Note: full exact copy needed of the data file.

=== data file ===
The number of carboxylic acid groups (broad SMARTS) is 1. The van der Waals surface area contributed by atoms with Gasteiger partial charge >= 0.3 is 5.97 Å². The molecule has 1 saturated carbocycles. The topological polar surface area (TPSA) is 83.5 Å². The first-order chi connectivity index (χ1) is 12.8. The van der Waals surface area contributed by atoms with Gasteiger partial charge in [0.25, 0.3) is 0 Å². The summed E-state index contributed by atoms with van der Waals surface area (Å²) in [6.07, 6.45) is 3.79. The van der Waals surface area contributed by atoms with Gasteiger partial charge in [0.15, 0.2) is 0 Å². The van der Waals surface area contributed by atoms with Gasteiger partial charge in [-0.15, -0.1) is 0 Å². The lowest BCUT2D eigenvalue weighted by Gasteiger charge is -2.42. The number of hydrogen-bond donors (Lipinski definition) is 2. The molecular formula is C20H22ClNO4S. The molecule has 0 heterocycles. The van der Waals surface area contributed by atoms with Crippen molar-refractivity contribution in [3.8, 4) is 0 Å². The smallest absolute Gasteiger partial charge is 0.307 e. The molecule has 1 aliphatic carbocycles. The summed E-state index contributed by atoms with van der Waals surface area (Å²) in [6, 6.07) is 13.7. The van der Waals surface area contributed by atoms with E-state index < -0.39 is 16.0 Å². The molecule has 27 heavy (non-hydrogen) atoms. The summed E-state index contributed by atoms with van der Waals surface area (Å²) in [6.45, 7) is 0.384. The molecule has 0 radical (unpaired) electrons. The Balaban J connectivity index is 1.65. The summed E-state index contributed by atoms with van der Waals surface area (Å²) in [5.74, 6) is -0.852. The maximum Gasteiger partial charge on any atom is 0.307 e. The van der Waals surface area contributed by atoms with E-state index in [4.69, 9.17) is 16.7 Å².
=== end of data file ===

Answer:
The number of carboxylic acid groups (broad SMARTS) is 1. The van der Waals surface area contributed by atoms with Gasteiger partial charge >= 0.3 is 5.97 Å². The molecule has 1 saturated carbocycles. The topological polar surface area (TPSA) is 83.5 Å². The first-order chi connectivity index (χ1) is 12.8. The van der Waals surface area contributed by atoms with Gasteiger partial charge in [0.25, 0.3) is 0 Å². The summed E-state index contributed by atoms with van der Waals surface area (Å²) in [6.07, 6.45) is 3.79. The van der Waals surface area contributed by atoms with Gasteiger partial charge in [0.15, 0.2) is 0 Å². The van der Waals surface area contributed by atoms with Gasteiger partial charge in [-0.15, -0.1) is 0 Å². The lowest BCUT2D eigenvalue weighted by Gasteiger charge is -2.42. The number of hydrogen-bond donors (Lipinski definition) is 2. The molecular formula is C20H22ClNO4S. The molecule has 0 heterocycles. The van der Waals surface area contributed by atoms with Crippen molar-refractivity contribution in [3.8, 4) is 0 Å². The smallest absolute Gasteiger partial charge is 0.307 e. The molecule has 1 aliphatic carbocycles. The summed E-state index contributed by atoms with van der Waals surface area (Å²) in [6, 6.07) is 13.7. The van der Waals surface area contributed by atoms with E-state index < -0.39 is 16.0 Å². The molecule has 27 heavy (non-hydrogen) atoms. The summed E-state index contributed by atoms with van der Waals surface area (Å²) in [6.45, 7) is 0.384. The molecule has 0 radical (unpaired) electrons. The Balaban J connectivity index is 1.65. The summed E-state index contributed by atoms with van der Waals surface area (Å²) in [5.74, 6) is -0.852. The maximum Gasteiger partial charge on any atom is 0.307 e. The van der Waals surface area contributed by atoms with E-state index in [4.69, 9.17) is 16.7 Å².